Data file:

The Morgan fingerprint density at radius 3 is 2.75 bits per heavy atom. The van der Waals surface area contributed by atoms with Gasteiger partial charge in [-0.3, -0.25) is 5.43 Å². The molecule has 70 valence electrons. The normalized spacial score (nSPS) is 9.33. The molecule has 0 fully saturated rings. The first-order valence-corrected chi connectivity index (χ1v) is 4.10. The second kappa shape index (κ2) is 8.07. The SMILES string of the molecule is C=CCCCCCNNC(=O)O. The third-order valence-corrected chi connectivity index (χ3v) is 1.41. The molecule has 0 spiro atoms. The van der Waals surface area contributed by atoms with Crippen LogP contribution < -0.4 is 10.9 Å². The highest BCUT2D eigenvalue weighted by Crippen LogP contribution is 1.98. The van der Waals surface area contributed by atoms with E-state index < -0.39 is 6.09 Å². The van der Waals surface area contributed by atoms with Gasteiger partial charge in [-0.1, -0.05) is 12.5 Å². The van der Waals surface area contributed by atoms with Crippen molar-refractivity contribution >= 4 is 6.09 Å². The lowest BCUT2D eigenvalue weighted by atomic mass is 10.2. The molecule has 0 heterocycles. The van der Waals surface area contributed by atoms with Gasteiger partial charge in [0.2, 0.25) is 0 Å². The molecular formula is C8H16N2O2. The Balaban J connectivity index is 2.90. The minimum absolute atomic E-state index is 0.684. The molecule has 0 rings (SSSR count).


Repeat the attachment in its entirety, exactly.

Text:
The Morgan fingerprint density at radius 3 is 2.75 bits per heavy atom. The van der Waals surface area contributed by atoms with Gasteiger partial charge in [-0.3, -0.25) is 5.43 Å². The molecule has 70 valence electrons. The normalized spacial score (nSPS) is 9.33. The molecule has 0 fully saturated rings. The first-order valence-corrected chi connectivity index (χ1v) is 4.10. The second kappa shape index (κ2) is 8.07. The SMILES string of the molecule is C=CCCCCCNNC(=O)O. The third-order valence-corrected chi connectivity index (χ3v) is 1.41. The molecule has 0 spiro atoms. The van der Waals surface area contributed by atoms with Crippen LogP contribution < -0.4 is 10.9 Å². The highest BCUT2D eigenvalue weighted by Crippen LogP contribution is 1.98. The van der Waals surface area contributed by atoms with E-state index < -0.39 is 6.09 Å². The van der Waals surface area contributed by atoms with Gasteiger partial charge in [-0.1, -0.05) is 12.5 Å². The van der Waals surface area contributed by atoms with Crippen molar-refractivity contribution >= 4 is 6.09 Å². The lowest BCUT2D eigenvalue weighted by atomic mass is 10.2. The molecule has 0 heterocycles. The van der Waals surface area contributed by atoms with Gasteiger partial charge in [0.2, 0.25) is 0 Å². The molecular formula is C8H16N2O2. The Balaban J connectivity index is 2.90. The minimum absolute atomic E-state index is 0.684. The molecule has 0 rings (SSSR count).